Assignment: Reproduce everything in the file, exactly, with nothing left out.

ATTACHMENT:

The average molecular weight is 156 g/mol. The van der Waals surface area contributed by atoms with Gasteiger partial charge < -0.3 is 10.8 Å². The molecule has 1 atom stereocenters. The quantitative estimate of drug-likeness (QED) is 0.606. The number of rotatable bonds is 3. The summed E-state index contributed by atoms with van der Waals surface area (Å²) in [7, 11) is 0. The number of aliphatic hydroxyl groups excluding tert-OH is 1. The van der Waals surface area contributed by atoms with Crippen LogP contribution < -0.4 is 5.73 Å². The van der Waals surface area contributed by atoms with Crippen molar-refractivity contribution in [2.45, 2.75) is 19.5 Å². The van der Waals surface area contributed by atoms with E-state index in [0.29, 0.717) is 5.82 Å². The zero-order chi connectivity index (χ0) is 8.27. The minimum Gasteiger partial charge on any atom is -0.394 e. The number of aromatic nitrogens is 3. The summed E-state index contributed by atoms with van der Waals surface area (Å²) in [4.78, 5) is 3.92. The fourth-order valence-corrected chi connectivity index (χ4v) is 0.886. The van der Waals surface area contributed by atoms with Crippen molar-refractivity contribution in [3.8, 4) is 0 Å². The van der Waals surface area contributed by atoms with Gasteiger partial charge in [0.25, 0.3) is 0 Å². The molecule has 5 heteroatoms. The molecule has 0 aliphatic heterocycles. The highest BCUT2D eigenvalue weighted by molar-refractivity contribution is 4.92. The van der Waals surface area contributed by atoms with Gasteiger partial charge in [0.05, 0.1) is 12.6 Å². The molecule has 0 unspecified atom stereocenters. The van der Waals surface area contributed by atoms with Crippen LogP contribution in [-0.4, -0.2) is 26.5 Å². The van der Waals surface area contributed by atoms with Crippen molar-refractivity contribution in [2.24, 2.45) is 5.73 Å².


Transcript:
The average molecular weight is 156 g/mol. The van der Waals surface area contributed by atoms with Gasteiger partial charge < -0.3 is 10.8 Å². The molecule has 1 atom stereocenters. The quantitative estimate of drug-likeness (QED) is 0.606. The number of rotatable bonds is 3. The summed E-state index contributed by atoms with van der Waals surface area (Å²) in [7, 11) is 0. The number of aliphatic hydroxyl groups excluding tert-OH is 1. The van der Waals surface area contributed by atoms with Crippen LogP contribution < -0.4 is 5.73 Å². The van der Waals surface area contributed by atoms with Crippen molar-refractivity contribution in [2.45, 2.75) is 19.5 Å². The van der Waals surface area contributed by atoms with E-state index in [0.29, 0.717) is 5.82 Å². The zero-order chi connectivity index (χ0) is 8.27. The minimum Gasteiger partial charge on any atom is -0.394 e. The number of aromatic nitrogens is 3. The summed E-state index contributed by atoms with van der Waals surface area (Å²) in [4.78, 5) is 3.92. The fourth-order valence-corrected chi connectivity index (χ4v) is 0.886. The van der Waals surface area contributed by atoms with Crippen molar-refractivity contribution in [3.8, 4) is 0 Å². The van der Waals surface area contributed by atoms with Gasteiger partial charge in [0.25, 0.3) is 0 Å². The molecule has 5 heteroatoms. The molecule has 0 aliphatic heterocycles. The highest BCUT2D eigenvalue weighted by molar-refractivity contribution is 4.92. The van der Waals surface area contributed by atoms with Gasteiger partial charge in [0.05, 0.1) is 12.6 Å². The molecule has 0 unspecified atom stereocenters. The van der Waals surface area contributed by atoms with Crippen LogP contribution in [-0.4, -0.2) is 26.5 Å². The van der Waals surface area contributed by atoms with Crippen molar-refractivity contribution in [2.24, 2.45) is 5.73 Å².